The high salinity of many Western Australian inland waters is considered to be a major environmental and socioeconomic issue and is due to a combination of natural characteristics and human activities in the catchments. Three different drainage types can be defined in Western Australia to explain the salinity of inland waters (WRC 2000c):
- The ancient or old drainage - the arid inland : Rivers, such as the Avon, Pallinup and the Moore, which drain the Yilgarn Plateau in the centre of the state's south-west, are brackish to saline. Most waterways in this region exist as salt lakes or pools and only join the major drainage channels following intense and widespread rainfall. It is during the rare high rainfall events that substantial quantities of nutrients, salt and sediments are flushed from the catchments' soils and transported to coastal waterways. Although many of the inland rivers are naturally saline at times, extensive land clearing in the 1930s, 1940s and 1950s has increased the salinity of the soils, rivers and lake systems. To date, water quality monitoring in the inland regions has been extremely limited due to the highly ephemeral nature of most waterways and their remoteness from populated centres.
- Mature drainage - the semi-arid inland: Rivers draining the wheatbelt, a major agricultural district of the south-west, are predominantly brackish. Much of the land in this low to moderate rainfall area has been cleared for agriculture or mining activities. The lower reaches of the larger river systems that extend into the wheatbelt, such as the Avon, Murray, Blackwood, Warren and Frankland rivers, are dominated by brackish to saline inflows. This is despite freshwater contributions from rivers in high rainfall areas near the coast. Salinity is the most pressing environmental problem in the south-west of Western Australia. The increasing trend in instream salinity in at least some of these systems suggests that the salinity problem is not improving, and in many areas the problem is getting worse.
- Rejuvenated or young drainage: River systems in the high rainfall, coastal areas contain predominantly fresh to brackish water. This zone has been extensively cleared for agriculture or residential land use and, combined with water imported for irrigation, has increased water table levels. Many intensely farmed or populated regions, such as the Swan Coastal Plain and to some extent the area between Denmark and Albany, have elaborate drainage systems and the natural streams have been modified to prevent waterlogging or flooding. This has aided in the rapid transport of nutrients and salt from the catchments' soils to coastal lagoons, inlets and estuaries. Many river systems of the Swan Coastal Plain and of the high rainfall, south-coast region show evidence of increasing salinisation. In contrast, the instream salinity of some rivers in the Preston Basin decreased marginally in the 1990s.
Case study 3: Long-term predictions for the increase in instream salinity of the Murray-Darling Basin river systems
The increasing instream salinity of the Murray-Darling Basin river systems has been recognised as a problem for over 40 years (MDBMC 1989), but until recently there has been insufficient information to accurately predict future basin-wide trends in salinity, the sources of salt in the catchment and the potential economic and environmental impacts of higher salinity. In 1999, a salinity audit of the Murray-Darling Basin addressed these issues (MDBMC 1999). Future predictions of the average instream salinity are presented in Table 14.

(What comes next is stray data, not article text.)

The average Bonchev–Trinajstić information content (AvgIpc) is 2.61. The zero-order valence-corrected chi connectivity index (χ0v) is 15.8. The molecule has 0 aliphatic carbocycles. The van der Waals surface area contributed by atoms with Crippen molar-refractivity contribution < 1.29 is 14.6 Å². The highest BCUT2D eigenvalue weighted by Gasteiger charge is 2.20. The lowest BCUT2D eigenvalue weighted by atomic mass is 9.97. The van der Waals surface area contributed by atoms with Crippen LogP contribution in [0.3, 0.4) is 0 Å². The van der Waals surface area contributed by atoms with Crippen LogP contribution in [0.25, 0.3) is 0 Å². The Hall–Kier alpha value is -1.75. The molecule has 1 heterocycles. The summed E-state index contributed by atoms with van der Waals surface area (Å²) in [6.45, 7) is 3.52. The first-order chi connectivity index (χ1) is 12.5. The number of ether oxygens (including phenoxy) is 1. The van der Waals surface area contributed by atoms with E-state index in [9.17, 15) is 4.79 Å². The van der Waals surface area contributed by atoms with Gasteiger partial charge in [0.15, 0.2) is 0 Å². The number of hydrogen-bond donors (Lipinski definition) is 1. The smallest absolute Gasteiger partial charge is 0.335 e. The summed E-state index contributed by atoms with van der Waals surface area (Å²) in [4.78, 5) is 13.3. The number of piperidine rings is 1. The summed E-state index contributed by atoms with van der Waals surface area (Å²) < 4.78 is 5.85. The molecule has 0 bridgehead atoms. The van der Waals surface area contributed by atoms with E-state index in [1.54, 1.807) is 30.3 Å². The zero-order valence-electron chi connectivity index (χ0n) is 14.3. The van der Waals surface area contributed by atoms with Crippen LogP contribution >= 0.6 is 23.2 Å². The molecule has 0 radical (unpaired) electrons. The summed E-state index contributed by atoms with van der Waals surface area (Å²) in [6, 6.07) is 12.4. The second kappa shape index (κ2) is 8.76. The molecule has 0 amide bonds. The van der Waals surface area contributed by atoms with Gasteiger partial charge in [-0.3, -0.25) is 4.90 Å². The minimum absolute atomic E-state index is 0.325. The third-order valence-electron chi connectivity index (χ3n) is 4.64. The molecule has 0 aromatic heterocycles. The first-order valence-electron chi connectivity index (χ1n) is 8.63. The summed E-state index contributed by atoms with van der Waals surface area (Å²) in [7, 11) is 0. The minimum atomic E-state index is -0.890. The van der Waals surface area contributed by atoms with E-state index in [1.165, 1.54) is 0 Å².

|River||1998 (EC units)||2020 (EC units)||2050 (EC units)||2100 (EC units)|
Data refer to the end of the system except the names in italics which indicate river reaches.
Lightly shaded figures indicate that EC exceeds the 800 EC threshold for desirable drinking water.
Dark shaded figures indicate that EC exceeds the 1500 EC threshold for ecosystem and irrigation impacts.
Source: MDBMC 1999.
It should be noted that because of the high variability of saline inflows into rivers and streams, there will be periods of extremely high instream salinity. For example, in the Castlereagh River in New South Wales, over 20% of the EC measurements are up to five times the average. The estimated increases in EC units are not necessary indicative of the load of salts originating from a catchment. For example the Murrumbidgee River will experience only a small increase in instream salinity, but is the second largest source of salt to the Murray-Darling Basin and will double its load of salt delivered to the river system over the next 100 years.
It is predicted that instream salinity of the Murray River at Morgan will rise to 900 EC units on average by 2100 (MDBMC 1999). Rising instream salinity in the main channel of the Murray River from the border to Wellington is of major concern because water extraction for drinking water supply, and to a lesser extent for irrigation, is high in this section of the river. Increased instream salinity will also affect the Albert and Alexandrina lakes and the many associated anabranches and billabongs. Evidence of salinisation is already apparent in off-river water bodies (e.g. floodplain wetlands).
New South Wales
The Bogan, Macquarie, Castlereagh and Namoi river systems will experience large increases in salt loads and instream salinity. The average instream salinity in the Macquarie, Namoi and Bogan rivers will exceed 800 EC units (i.e. drinking water guideline) within 20 years and 1500 EC units within 100 years. Instream salinity in the Lachlan and Castlereagh rivers will exceed 800 EC units within 50 years. These rises have serious implications for future irrigation use and for maintaining environmental values.